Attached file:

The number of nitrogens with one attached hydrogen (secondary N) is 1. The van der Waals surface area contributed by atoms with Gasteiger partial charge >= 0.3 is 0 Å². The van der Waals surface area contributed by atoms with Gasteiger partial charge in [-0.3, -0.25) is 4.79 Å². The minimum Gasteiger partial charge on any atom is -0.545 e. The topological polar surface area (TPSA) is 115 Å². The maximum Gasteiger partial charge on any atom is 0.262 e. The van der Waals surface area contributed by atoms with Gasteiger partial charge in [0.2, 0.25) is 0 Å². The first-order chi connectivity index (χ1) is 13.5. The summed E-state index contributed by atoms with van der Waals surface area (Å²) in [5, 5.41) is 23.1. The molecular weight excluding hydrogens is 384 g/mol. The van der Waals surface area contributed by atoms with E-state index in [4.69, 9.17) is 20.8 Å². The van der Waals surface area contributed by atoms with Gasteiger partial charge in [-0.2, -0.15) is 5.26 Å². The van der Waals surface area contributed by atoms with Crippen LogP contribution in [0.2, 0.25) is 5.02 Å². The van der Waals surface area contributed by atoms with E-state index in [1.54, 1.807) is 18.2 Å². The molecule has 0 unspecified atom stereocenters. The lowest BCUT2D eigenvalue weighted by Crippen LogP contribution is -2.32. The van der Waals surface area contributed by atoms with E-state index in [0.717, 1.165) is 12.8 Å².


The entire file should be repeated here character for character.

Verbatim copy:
The number of nitrogens with one attached hydrogen (secondary N) is 1. The van der Waals surface area contributed by atoms with Gasteiger partial charge >= 0.3 is 0 Å². The van der Waals surface area contributed by atoms with Gasteiger partial charge in [-0.3, -0.25) is 4.79 Å². The minimum Gasteiger partial charge on any atom is -0.545 e. The topological polar surface area (TPSA) is 115 Å². The maximum Gasteiger partial charge on any atom is 0.262 e. The van der Waals surface area contributed by atoms with Gasteiger partial charge in [0.2, 0.25) is 0 Å². The first-order chi connectivity index (χ1) is 13.5. The summed E-state index contributed by atoms with van der Waals surface area (Å²) in [5, 5.41) is 23.1. The molecular weight excluding hydrogens is 384 g/mol. The van der Waals surface area contributed by atoms with E-state index in [4.69, 9.17) is 20.8 Å². The van der Waals surface area contributed by atoms with Gasteiger partial charge in [-0.2, -0.15) is 5.26 Å². The van der Waals surface area contributed by atoms with Crippen LogP contribution in [0.2, 0.25) is 5.02 Å². The van der Waals surface area contributed by atoms with E-state index in [1.54, 1.807) is 18.2 Å². The molecule has 0 unspecified atom stereocenters. The lowest BCUT2D eigenvalue weighted by Crippen LogP contribution is -2.32. The van der Waals surface area contributed by atoms with E-state index in [0.717, 1.165) is 12.8 Å².